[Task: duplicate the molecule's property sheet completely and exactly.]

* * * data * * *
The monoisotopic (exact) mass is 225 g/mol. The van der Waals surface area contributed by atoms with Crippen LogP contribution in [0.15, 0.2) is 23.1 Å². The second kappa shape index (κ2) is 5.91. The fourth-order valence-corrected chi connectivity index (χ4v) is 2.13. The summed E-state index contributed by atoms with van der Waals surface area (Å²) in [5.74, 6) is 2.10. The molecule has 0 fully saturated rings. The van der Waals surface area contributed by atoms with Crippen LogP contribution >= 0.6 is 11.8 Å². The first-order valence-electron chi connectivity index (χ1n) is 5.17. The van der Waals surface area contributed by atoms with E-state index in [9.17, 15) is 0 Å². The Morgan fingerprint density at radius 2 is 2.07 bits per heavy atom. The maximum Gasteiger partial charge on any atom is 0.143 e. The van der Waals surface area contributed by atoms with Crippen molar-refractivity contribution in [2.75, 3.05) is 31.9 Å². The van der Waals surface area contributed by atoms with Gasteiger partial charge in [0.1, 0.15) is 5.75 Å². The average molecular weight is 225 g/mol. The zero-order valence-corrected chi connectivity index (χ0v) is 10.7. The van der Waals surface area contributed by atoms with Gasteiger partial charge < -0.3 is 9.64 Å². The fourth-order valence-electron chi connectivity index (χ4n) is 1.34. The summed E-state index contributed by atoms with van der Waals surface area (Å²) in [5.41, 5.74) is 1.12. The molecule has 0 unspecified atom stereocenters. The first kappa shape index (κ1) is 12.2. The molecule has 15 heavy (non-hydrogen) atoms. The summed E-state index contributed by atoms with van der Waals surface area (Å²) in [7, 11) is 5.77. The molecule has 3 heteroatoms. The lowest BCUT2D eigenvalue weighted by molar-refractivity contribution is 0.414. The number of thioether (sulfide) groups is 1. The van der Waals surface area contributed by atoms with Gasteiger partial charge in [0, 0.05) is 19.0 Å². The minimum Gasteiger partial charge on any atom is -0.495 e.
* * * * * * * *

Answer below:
The monoisotopic (exact) mass is 225 g/mol. The van der Waals surface area contributed by atoms with Crippen LogP contribution in [0.15, 0.2) is 23.1 Å². The second kappa shape index (κ2) is 5.91. The fourth-order valence-corrected chi connectivity index (χ4v) is 2.13. The summed E-state index contributed by atoms with van der Waals surface area (Å²) in [5.74, 6) is 2.10. The molecule has 0 fully saturated rings. The van der Waals surface area contributed by atoms with Crippen LogP contribution >= 0.6 is 11.8 Å². The first-order valence-electron chi connectivity index (χ1n) is 5.17. The van der Waals surface area contributed by atoms with E-state index in [9.17, 15) is 0 Å². The Morgan fingerprint density at radius 2 is 2.07 bits per heavy atom. The maximum Gasteiger partial charge on any atom is 0.143 e. The van der Waals surface area contributed by atoms with Crippen molar-refractivity contribution in [2.75, 3.05) is 31.9 Å². The van der Waals surface area contributed by atoms with Gasteiger partial charge in [0.1, 0.15) is 5.75 Å². The average molecular weight is 225 g/mol. The zero-order valence-corrected chi connectivity index (χ0v) is 10.7. The van der Waals surface area contributed by atoms with Gasteiger partial charge < -0.3 is 9.64 Å². The fourth-order valence-electron chi connectivity index (χ4n) is 1.34. The summed E-state index contributed by atoms with van der Waals surface area (Å²) in [5.41, 5.74) is 1.12. The molecule has 0 unspecified atom stereocenters. The first kappa shape index (κ1) is 12.2. The molecule has 15 heavy (non-hydrogen) atoms. The summed E-state index contributed by atoms with van der Waals surface area (Å²) in [7, 11) is 5.77. The molecule has 3 heteroatoms. The lowest BCUT2D eigenvalue weighted by molar-refractivity contribution is 0.414. The number of thioether (sulfide) groups is 1. The van der Waals surface area contributed by atoms with Gasteiger partial charge in [0, 0.05) is 19.0 Å². The minimum Gasteiger partial charge on any atom is -0.495 e.